When To Plant
Garlic is best planted between mid September and end October here on the island.
The general rule for garlic planting anywhere is to plant it up in fall, about 3 to 6 weeks before ground freeze up so that it has time to set roots but does not start to grow above ground.
However, here on the island, is not an issue if you see green sprouts in early winter!
I generally plant mine in mid October but heard that we are supposed to have a stormy week-end, with lots or rain, gloom and cooler temps. The weather has already been cooler and wetter this month than usual and so I am thinking that winter may perhaps come earlier this year? Plus, the Farmer's Almanac seems to agree ; )
Of course, who know, it may just be a big trick and October may end up being spectacular. Either way, my garlic will thrive.
Garlic needs a neutral pH, and good nutrient rich loam in order to size up well.
It will grow in any kind of soil, whether sandy, loamy or clay. Sandy or loamy soil means your bulbs will be cleaner when picking.
Soil must be well draining though. Here on the coast where our winters are very wet and rainy, is best to grow the garlic in raised beds or to create 'hills' for the garlic to grow in.
If you have not amended your garden soil earlier, you can still do it while planting, Mix in some great compost, alfalfa, and bone meal or fish bone meal.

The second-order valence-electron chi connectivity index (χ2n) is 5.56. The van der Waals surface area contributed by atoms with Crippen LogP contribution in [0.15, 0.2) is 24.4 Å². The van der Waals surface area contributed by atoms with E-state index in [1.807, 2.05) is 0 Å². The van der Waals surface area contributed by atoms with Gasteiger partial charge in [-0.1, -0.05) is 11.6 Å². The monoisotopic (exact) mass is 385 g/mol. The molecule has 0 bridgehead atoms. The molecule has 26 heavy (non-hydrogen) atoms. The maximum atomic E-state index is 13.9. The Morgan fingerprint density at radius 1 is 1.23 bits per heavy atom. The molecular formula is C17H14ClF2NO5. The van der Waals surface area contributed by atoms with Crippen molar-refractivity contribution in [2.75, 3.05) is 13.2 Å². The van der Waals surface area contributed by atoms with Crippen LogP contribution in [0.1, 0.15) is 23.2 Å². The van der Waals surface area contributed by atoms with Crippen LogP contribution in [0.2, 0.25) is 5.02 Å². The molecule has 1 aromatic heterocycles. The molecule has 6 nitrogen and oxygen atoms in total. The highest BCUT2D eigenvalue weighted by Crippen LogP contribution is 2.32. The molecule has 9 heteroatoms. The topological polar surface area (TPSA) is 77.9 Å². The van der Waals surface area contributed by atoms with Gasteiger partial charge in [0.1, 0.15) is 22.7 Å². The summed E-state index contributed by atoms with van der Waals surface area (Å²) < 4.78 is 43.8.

My garlic this year went into a brand new bed that is 5' wide, 24' long and 12" deep.
The soil is a lovely, newly purchased, garden mix, with compost already added, from my favourite local supplier. Therefore, no extra amending is needed this year.
As we built the new bed on a grassy area, we put a thick layer of packing paper (from our recent move) at the bottom of the bed before adding the soil. This will make sure that the grass and/or weeds does not grow through the bed. You can also use cardboard or newsprint (4 sheets thick).
Cracking your garlic
When you are ready to plant, start cracking your garlic, meaning to break the bulbs open to get the cloves. Do this no more than 24 hours ahead of time or they will dry out and not root in well, if at all.
I crack mine as I plant, one variety at a time.
It is okay if the skins come off as you crack them but you want to make sure you still have the 'cap' on the end of the clove. This is where the clove was attached to the stem of the bulb and is where the new roots will grow from. If your clove is not intact, do not plant it but use the clove for cooking instead .
The difference between hard neck and soft neck (artichoke) garlic is the stem (neck!) or middle part.
The one on the left is the kind that we are used to seeing here in Canada. That is a hard neck garlic after the cloves have been cracked off. The cloves are clustered around this main stem. Discard the stem after cracking.
The one on the right is the centre of the soft neck garlic. Softnecks are the ones that are easily braided in summer for storage. Hard necks can also be braided but softies are so much easier to do.
Do not plant this variety in colder areas, anything less than a Zone 5.
This is my first time planting the soft necks. From what I understand, the centres are not usually planted for bulb production, but can be planted up for the bulbils. I decided to plant them all anyway and see what happens, cuz you all know I like to trial new things. Live, trial, and learn. Next year I will know a whole lot more about soft neck garlic growing!
Planting your garlic
I take my hoe or rake and push the handle into the soil to make a straight line to trench up. I then use the hoe end to form a wee trench to plant in, loosening the soil to 3 or 4 inches deep. The garlic should be planted with the root end down and the tip about 2 inches below the soil level. I simply push each clove in to the loose soil.